NIH Conference on VBAC; Sign up For Free Online Webcast of the Event
In March, the National Institutes of Health will host a “consensus development conference” on the topic of vaginal birth after cesarean section (VBAC), during which a number of experts will discuss the medical evidence on VBAC, including the following key questions:
- What are the rates and patterns of utilization of trial of labor after prior cesarean, vaginal birth after cesarean, and repeat cesarean delivery in the United States?
- Among women who attempt a trial of labor after prior cesarean, what is the vaginal delivery rate and the factors that influence it?
- What are the short- and long-term benefits and harms to the mother of attempting trial of labor after prior cesarean versus elective repeat cesarean delivery, and what factors influence benefits and harms?
- What are the short- and long-term benefits and harms to the baby of maternal attempt at trial of labor after prior cesarean versus elective repeat cesarean delivery, and what factors influence benefits and harms?
- What are the nonmedical factors that influence the patterns and utilization of trial of labor after prior cesarean?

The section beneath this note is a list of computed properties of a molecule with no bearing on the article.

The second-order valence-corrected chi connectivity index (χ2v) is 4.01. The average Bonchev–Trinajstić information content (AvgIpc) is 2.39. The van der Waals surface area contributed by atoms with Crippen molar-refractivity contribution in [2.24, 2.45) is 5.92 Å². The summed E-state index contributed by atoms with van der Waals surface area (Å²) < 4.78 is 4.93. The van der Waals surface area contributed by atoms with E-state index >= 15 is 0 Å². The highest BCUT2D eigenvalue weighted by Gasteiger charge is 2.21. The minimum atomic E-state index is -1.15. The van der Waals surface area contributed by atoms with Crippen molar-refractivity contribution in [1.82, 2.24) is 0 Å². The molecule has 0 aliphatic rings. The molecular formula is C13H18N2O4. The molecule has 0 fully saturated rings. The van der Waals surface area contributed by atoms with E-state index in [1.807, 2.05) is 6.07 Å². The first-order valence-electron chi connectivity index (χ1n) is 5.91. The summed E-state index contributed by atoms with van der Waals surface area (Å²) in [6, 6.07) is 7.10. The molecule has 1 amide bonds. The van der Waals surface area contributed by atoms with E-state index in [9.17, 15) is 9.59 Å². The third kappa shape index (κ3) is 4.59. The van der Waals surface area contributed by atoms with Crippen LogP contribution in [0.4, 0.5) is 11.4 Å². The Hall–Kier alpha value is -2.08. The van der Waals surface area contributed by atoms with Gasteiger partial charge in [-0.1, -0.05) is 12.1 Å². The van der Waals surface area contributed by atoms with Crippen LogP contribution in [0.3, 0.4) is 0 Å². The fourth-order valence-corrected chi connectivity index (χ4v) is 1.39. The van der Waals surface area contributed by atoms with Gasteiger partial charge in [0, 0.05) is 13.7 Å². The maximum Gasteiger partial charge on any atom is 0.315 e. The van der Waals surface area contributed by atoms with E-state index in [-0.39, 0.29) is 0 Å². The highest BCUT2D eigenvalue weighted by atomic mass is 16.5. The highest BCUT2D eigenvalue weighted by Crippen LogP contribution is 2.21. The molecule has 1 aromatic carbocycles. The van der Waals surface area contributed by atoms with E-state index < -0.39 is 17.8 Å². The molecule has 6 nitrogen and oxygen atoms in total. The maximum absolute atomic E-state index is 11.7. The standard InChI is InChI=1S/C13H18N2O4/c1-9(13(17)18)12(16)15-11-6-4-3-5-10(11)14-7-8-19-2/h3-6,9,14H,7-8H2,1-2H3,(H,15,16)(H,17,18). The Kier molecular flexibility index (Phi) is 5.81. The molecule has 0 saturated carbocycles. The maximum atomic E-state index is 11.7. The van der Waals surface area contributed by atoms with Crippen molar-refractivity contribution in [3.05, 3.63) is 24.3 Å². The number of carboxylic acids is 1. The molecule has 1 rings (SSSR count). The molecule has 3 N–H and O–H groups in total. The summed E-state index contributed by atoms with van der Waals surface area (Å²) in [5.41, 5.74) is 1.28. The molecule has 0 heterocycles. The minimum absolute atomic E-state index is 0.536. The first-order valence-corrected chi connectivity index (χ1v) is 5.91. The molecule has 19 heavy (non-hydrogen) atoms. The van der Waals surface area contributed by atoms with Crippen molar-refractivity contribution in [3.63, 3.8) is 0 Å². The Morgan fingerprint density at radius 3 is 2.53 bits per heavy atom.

- What are the critical gaps in the evidence for decision-making, and what are the priority investigations needed to address these gaps?
They are also expected to discuss a systematic literature review on the topic prepared under contract with the Agency for Healthcare Research and Quality (AHRQ) which will be completed and released this year and will address these same key questions. The previous AHRQ on the topic was completed in 2003, and identified significant gaps in the literature and the problems those gaps pose for informed decision-making.
A full agenda with listed presenters and sponsors is available online. A free live webcast of the March 8-10, 2010 conference will be made available for those who can’t attend the Bethesda, MD event; if you register for the webcast, you’ll get an email reminder ahead of time. It will also be archived for later viewing.
Following the conference, a panel will prepare a consensus statement addressing the key questions; you can sign up to be notified when the draft and final statements are available online and/or to receive a mailed copy of the final statement.
[hat tip to Amy Romano at Science & Sensibility]